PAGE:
The 2013-14 Hales Fund Faculty Study Group has been exploring the discourse and practice of interdependence in Japan. For over half a century, academic work on Japan has debated whether “Western” notions of self, individual, agency and autonomy have meaning in Japan. Though the most ardent promoters of a unique “group model” of Japanese society have, appropriately, come under attack in recent years, ethnographic studies continue to show that ideas of self in Japan are often inseparable from social relationships. But how exactly do Japanese think about themselves as members of groups? What are the historical and philosophical roots of cultural ideals such as harmony, empathy, and duty, and how have they been translated (or not) into actual practice? Our discussions have addressed how cognitive and cultural orientations towards interdependence find expression in a wide range of domains, including family and childrearing, education, scientific institutions, religion, literature, the arts, and interaction with the natural environment. We have addressed how Japan has achieved relatively high levels of social cohesion in some key areas and how Japan might serve as a mirror on American inclinations towards independence. At the same time, we have explored limitations of “collectivist” models and asked where sites of tension and conflict exist in Japan, as well as how recent changes within Japanese society, especially in the wake of the 3/11 nuclear disaster, are giving rise to new discourses about the relation between self, the state, and the scientific community. Our hope is that this study group will allow us to reflect upon broader issues of identity, culture, and community in a globalizing world through an in-depth examination of the historical and contemporary foundations of social order in Japan.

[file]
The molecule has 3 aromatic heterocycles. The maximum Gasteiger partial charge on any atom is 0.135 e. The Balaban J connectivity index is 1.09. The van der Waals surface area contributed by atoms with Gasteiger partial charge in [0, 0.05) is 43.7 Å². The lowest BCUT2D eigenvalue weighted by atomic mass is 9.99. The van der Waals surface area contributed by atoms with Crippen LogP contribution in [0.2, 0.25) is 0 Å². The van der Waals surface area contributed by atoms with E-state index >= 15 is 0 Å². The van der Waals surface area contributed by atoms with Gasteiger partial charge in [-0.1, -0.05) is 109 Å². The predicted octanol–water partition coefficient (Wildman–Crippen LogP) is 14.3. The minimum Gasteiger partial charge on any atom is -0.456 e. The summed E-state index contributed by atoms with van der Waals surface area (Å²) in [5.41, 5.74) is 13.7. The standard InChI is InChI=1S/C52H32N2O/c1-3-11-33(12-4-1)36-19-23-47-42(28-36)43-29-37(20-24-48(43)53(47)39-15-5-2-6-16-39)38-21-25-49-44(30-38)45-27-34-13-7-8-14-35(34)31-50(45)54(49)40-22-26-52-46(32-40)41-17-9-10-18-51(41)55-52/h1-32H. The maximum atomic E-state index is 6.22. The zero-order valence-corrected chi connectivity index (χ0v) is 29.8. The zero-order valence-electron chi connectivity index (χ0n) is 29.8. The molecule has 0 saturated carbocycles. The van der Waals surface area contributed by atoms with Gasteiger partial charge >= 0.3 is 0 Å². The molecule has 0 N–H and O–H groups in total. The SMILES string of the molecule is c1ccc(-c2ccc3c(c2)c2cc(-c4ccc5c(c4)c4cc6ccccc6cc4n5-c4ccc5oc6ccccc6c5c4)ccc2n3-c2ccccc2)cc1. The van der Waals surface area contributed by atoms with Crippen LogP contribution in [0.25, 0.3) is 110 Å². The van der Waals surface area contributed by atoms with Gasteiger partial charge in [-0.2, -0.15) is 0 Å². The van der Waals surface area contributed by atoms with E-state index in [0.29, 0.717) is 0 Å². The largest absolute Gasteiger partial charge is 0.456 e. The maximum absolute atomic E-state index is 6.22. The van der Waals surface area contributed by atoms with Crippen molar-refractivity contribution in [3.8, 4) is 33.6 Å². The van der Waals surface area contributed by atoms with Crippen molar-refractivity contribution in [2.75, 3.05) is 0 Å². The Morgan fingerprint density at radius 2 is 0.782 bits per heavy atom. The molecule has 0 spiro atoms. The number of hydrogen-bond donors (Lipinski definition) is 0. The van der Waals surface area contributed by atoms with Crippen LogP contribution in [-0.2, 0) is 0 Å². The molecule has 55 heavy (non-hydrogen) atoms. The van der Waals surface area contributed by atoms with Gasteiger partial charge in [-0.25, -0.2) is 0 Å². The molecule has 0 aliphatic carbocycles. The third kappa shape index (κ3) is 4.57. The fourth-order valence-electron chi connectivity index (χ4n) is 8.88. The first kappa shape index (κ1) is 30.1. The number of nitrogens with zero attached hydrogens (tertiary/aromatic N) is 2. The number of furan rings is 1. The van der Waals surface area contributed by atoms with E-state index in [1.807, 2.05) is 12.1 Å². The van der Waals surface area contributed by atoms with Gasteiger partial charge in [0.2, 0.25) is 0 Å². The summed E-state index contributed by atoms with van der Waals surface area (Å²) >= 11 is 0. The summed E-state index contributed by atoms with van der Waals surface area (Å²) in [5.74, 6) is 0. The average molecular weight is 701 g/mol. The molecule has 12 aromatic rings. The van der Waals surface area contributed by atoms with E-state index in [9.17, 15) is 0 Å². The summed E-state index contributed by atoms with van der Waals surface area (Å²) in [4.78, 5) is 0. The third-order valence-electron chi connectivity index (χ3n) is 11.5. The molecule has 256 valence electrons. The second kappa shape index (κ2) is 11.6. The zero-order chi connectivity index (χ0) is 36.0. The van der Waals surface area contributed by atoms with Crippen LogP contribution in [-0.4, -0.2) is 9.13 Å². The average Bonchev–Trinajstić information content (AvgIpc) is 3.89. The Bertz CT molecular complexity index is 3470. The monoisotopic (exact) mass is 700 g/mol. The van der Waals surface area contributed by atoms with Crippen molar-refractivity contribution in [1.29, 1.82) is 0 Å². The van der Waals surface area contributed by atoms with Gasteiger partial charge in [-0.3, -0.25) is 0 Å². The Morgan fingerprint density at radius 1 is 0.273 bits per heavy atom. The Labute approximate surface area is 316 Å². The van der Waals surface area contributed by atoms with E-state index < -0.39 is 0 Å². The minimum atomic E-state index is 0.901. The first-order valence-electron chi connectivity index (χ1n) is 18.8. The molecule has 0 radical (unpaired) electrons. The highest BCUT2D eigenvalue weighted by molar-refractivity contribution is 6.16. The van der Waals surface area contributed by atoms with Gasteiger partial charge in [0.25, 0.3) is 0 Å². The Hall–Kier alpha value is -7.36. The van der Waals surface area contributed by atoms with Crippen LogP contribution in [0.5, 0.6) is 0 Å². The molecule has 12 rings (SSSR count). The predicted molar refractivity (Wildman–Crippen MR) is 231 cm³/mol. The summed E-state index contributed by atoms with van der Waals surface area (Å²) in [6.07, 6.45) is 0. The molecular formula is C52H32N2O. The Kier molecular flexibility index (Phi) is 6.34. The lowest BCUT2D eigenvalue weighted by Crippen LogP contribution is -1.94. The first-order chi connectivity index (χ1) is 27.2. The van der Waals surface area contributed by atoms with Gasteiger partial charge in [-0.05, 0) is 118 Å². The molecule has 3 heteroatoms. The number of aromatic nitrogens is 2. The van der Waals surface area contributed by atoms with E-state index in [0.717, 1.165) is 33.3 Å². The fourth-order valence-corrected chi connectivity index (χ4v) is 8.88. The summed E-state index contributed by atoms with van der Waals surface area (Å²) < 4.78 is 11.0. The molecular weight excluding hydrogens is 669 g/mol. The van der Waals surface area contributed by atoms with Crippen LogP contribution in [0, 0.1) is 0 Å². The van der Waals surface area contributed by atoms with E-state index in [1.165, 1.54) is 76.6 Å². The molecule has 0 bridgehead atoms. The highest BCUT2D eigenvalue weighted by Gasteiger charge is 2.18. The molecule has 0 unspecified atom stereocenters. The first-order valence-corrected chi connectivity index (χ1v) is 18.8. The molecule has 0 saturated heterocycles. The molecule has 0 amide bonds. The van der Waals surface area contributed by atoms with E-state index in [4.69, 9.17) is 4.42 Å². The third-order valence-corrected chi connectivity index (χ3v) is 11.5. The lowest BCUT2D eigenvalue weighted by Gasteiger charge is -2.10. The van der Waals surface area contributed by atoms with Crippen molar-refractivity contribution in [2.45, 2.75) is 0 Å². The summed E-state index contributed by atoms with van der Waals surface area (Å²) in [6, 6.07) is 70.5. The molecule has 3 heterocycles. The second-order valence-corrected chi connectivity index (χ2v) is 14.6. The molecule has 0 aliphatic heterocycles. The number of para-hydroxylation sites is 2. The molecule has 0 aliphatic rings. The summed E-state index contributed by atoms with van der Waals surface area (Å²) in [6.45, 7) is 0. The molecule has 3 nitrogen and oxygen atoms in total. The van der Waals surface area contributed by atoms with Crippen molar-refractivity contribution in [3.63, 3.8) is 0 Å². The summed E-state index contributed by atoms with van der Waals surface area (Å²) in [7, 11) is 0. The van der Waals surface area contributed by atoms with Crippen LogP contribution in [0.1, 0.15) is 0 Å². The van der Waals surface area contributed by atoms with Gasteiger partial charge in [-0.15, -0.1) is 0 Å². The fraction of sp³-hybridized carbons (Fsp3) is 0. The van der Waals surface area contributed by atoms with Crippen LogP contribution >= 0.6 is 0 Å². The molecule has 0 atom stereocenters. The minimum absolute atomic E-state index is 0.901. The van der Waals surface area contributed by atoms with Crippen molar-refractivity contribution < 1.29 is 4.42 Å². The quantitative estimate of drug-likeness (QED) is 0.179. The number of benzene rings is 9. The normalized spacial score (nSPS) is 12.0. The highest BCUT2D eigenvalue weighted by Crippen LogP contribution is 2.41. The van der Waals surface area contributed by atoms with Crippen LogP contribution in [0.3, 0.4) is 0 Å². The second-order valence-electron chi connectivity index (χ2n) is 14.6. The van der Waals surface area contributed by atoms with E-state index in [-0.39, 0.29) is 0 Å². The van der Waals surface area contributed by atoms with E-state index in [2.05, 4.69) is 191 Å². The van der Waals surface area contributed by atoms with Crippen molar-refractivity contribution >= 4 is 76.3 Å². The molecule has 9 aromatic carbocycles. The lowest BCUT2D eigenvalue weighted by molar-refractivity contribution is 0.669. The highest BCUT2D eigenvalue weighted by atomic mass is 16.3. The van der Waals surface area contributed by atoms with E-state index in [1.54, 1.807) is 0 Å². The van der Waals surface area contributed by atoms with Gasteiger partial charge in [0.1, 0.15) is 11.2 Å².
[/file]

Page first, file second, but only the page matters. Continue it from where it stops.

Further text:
To explore these ideas further, the group departs on May 17th for travels to Tokyo, where we will be hosted by our GLCA Global Alliance partners at International Christian University, then proceed to Kyoto and Hiroshima.
We were very lucky at our last meeting to be treated to an impressive spread of Japanese food, prepared expertly by Kris D’Atri and Sayaka Yates. What a wonderful introduction to the culture and foods of Japan!